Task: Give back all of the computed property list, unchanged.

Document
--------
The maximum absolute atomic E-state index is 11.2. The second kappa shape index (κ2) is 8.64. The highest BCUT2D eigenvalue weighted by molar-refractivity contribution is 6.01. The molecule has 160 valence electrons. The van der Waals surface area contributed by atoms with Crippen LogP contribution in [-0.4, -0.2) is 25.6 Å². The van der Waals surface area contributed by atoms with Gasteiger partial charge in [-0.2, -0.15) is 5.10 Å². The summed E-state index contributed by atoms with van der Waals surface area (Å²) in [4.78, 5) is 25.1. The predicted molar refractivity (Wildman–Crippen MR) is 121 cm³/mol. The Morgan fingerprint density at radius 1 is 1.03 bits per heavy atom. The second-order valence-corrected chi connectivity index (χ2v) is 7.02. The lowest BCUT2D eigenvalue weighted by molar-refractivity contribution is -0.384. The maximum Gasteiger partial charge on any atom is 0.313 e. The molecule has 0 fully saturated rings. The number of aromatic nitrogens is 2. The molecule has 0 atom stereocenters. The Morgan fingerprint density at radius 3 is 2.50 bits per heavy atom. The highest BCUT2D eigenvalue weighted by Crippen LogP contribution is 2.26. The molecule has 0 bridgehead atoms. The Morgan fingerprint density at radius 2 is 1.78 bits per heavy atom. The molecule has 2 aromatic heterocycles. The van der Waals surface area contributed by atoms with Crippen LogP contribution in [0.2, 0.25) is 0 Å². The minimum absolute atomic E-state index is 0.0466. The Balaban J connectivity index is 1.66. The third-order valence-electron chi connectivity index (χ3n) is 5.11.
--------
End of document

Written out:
The maximum absolute atomic E-state index is 11.2. The second kappa shape index (κ2) is 8.64. The highest BCUT2D eigenvalue weighted by molar-refractivity contribution is 6.01. The molecule has 160 valence electrons. The van der Waals surface area contributed by atoms with Crippen LogP contribution in [-0.4, -0.2) is 25.6 Å². The van der Waals surface area contributed by atoms with Gasteiger partial charge in [-0.2, -0.15) is 5.10 Å². The summed E-state index contributed by atoms with van der Waals surface area (Å²) in [4.78, 5) is 25.1. The predicted molar refractivity (Wildman–Crippen MR) is 121 cm³/mol. The Morgan fingerprint density at radius 1 is 1.03 bits per heavy atom. The second-order valence-corrected chi connectivity index (χ2v) is 7.02. The lowest BCUT2D eigenvalue weighted by molar-refractivity contribution is -0.384. The maximum Gasteiger partial charge on any atom is 0.313 e. The molecule has 0 fully saturated rings. The number of aromatic nitrogens is 2. The molecule has 0 atom stereocenters. The Morgan fingerprint density at radius 3 is 2.50 bits per heavy atom. The highest BCUT2D eigenvalue weighted by Crippen LogP contribution is 2.26. The molecule has 0 bridgehead atoms. The Morgan fingerprint density at radius 2 is 1.78 bits per heavy atom. The molecule has 2 aromatic heterocycles. The van der Waals surface area contributed by atoms with Crippen LogP contribution in [0.2, 0.25) is 0 Å². The minimum absolute atomic E-state index is 0.0466. The Balaban J connectivity index is 1.66. The third-order valence-electron chi connectivity index (χ3n) is 5.11.